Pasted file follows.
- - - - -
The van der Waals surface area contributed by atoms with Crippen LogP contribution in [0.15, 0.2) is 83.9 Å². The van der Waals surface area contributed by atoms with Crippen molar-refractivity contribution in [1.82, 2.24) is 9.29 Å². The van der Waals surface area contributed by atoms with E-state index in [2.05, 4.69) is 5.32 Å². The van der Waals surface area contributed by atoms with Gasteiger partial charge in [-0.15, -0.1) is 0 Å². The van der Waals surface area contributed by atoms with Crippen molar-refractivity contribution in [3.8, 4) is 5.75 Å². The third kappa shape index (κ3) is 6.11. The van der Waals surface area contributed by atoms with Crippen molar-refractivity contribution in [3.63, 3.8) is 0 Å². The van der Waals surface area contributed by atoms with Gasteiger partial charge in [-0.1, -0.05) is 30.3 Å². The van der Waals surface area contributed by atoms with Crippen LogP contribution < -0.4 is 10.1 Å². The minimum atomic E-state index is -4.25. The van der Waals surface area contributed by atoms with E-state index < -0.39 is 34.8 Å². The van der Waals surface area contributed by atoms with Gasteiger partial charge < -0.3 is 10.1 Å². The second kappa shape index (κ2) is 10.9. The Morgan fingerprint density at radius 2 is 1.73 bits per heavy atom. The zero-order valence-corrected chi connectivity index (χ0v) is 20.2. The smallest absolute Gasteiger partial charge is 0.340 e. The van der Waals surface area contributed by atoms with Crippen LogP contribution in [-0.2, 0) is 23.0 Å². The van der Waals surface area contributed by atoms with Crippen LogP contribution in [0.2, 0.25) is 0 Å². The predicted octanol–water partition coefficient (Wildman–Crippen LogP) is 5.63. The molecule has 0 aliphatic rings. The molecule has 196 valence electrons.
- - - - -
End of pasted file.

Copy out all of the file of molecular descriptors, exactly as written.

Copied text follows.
The van der Waals surface area contributed by atoms with Crippen LogP contribution in [0.15, 0.2) is 83.9 Å². The van der Waals surface area contributed by atoms with Crippen molar-refractivity contribution in [1.82, 2.24) is 9.29 Å². The van der Waals surface area contributed by atoms with E-state index in [2.05, 4.69) is 5.32 Å². The van der Waals surface area contributed by atoms with Gasteiger partial charge in [-0.15, -0.1) is 0 Å². The van der Waals surface area contributed by atoms with Crippen molar-refractivity contribution in [3.8, 4) is 5.75 Å². The third kappa shape index (κ3) is 6.11. The van der Waals surface area contributed by atoms with Crippen molar-refractivity contribution in [3.63, 3.8) is 0 Å². The van der Waals surface area contributed by atoms with Gasteiger partial charge in [-0.1, -0.05) is 30.3 Å². The van der Waals surface area contributed by atoms with Crippen LogP contribution < -0.4 is 10.1 Å². The minimum atomic E-state index is -4.25. The van der Waals surface area contributed by atoms with E-state index < -0.39 is 34.8 Å². The van der Waals surface area contributed by atoms with Gasteiger partial charge < -0.3 is 10.1 Å². The second kappa shape index (κ2) is 10.9. The Morgan fingerprint density at radius 2 is 1.73 bits per heavy atom. The zero-order valence-corrected chi connectivity index (χ0v) is 20.2. The smallest absolute Gasteiger partial charge is 0.340 e. The van der Waals surface area contributed by atoms with Crippen LogP contribution in [-0.2, 0) is 23.0 Å². The van der Waals surface area contributed by atoms with Crippen LogP contribution in [0.2, 0.25) is 0 Å². The predicted octanol–water partition coefficient (Wildman–Crippen LogP) is 5.63. The molecule has 0 aliphatic rings. The molecule has 196 valence electrons.